Islamic Center, East Lansing, Michigan, September 29, 2010
Shalom Aleichem/salaam aleikum. This week we observe Sukkot. A sukkah is a fragile hut providing minimal shelter. In our evening prayers, we say ufros aleinu sukkat shlomecha, “spread over us the sukkah of Your peace.” To quote Rabbi Arthur Waskow: “Why not a fortress of peace, or a castle, or a temple, or a tower? Why not something sturdier, hard-shelled, invulnerable—won’t that get us more peace, more security, as we sleep? The wisdom of the prayer is that in fact all human beings do live in a vulnerable ‘sukkah,’ and we can achieve true peace and security if we all recognize that and share our vulnerability with each other—neither in fear and hiding, nor by threat and attack.”
Rabbi Waskow touched upon three key points for us. First, we are vulnerable. Just one troubled soul, one book, and one match can remind us how vulnerable we are. Second, we are not alone. We are all together in the same vulnerable sukkah, and together we can achieve true peace and security. And third, we can learn from the Islamic Center how to respond to attack—not fighting fear and hiding with fear and hiding; not responding to threat and attack with threat and attack; but with restraint, tolerance, and forgiveness, sending the message: Learn, don’t burn.
Yet the desecration of the Quran poses a dilemma. We recognize the wisdom of playing down isolated incidents of harassment, not to fuel the flames of attention seekers. Still, bookburning has horrific resonances for us. As Heinrich Heine said, “Those who begin by burning books will end by burning people.” To burn the Quran, the Bible, the Torah, the Bhagavad Gita, or the Diamond Sutra is to pollute the earth with smoke that smothers all that is good and sacred.
Unity with diversity does not mean that we all are one. We are divided on fundamental issues: abortion, same-sex marriage, and most tragically, the struggle between Israel and the Palestinians. On the one hand, we need to be on guard so that shrill voices among politicians and the media, fanning the flames of divisiveness, do not distract us from our work together for peace, justice, and tolerance. On the other hand, our community can be a beacon of light for the rest of the country, recognized not for Quran burning, but for constructive engagement, mutual respect, and shared learning among those with the courage to disagree and dialogue together.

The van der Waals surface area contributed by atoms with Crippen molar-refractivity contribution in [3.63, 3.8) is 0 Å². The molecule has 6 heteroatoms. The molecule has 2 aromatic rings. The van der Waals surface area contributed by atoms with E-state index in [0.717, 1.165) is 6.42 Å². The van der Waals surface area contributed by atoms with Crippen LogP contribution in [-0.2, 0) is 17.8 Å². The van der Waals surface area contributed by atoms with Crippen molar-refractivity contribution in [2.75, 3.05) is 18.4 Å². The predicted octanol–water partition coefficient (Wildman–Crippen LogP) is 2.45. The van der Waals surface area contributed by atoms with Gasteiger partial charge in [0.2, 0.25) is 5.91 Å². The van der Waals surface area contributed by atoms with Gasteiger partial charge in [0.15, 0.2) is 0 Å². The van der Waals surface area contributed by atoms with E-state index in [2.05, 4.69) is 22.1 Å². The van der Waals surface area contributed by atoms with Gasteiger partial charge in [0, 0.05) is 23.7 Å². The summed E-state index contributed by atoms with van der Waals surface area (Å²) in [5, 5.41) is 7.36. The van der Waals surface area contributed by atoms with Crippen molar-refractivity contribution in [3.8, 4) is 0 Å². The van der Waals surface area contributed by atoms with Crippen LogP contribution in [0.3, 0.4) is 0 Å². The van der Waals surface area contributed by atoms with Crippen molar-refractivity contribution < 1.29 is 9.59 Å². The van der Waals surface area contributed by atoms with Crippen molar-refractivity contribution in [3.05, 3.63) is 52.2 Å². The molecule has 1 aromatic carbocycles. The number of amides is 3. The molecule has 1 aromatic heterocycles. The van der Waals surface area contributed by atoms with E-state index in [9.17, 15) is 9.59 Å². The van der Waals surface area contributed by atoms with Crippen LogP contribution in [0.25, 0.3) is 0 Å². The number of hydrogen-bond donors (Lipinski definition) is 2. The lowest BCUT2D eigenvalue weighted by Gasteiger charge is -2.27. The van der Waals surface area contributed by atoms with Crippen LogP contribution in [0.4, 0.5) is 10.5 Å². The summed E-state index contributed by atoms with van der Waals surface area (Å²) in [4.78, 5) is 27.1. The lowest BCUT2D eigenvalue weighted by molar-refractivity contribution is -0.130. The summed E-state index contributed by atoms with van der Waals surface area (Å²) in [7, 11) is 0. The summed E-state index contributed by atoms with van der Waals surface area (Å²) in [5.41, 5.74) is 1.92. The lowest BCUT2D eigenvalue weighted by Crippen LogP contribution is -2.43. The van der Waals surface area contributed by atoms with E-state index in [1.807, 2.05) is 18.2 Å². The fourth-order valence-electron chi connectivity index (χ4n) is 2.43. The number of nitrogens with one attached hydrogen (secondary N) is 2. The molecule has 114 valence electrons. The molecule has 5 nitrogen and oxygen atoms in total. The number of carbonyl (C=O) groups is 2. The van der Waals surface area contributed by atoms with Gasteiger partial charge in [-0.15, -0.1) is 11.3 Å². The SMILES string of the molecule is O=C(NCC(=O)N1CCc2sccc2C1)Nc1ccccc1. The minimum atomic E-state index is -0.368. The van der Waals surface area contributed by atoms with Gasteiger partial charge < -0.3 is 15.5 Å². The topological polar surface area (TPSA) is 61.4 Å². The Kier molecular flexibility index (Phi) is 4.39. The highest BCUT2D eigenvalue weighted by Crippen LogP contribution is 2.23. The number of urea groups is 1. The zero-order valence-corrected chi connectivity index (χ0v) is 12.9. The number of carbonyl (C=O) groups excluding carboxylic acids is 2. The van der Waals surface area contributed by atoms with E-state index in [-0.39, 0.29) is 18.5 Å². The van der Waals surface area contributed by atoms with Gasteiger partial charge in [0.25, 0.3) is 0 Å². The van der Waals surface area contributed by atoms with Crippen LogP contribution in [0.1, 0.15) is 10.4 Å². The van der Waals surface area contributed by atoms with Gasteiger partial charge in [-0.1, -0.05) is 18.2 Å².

After the 9/11 attacks, this community came together to speak out against Islamophobia and mourn the tragic loss of life. When the Nazis rallied at the capitol, Mayor Bernero organized a “Celebration of Diversity” at Eastern High School, leaving the Nazis alone downtown to hurl their venom at each other. And two years ago, Palestinian filmmaker Yaser Aladam, impressed by the spirit of religious co-existence in Greater Lansing, produced a documentary featuring the Islamic Center, University Lutheran Church, and Congregation Kehillat Israel, screened in Israel and the Palestinian Territories as an inspiration to end the cycle of hatred and violence.
We will continue together to feed the hungry and build houses for the homeless. Let us also take up the call of “Learn, not burn.” We may burn in our souls from past hurts. Let us instead learn about our respective traditions. Let’s build trusting friendships firm enough to withstand the difficult questions. Let’s learn to say “I feel this” rather than “You are that.” And let the sukkah of God’s peace spread out over all of us, our mosques, synagogues, churches, and temples. Aleikum salaam/Aleichem shalom.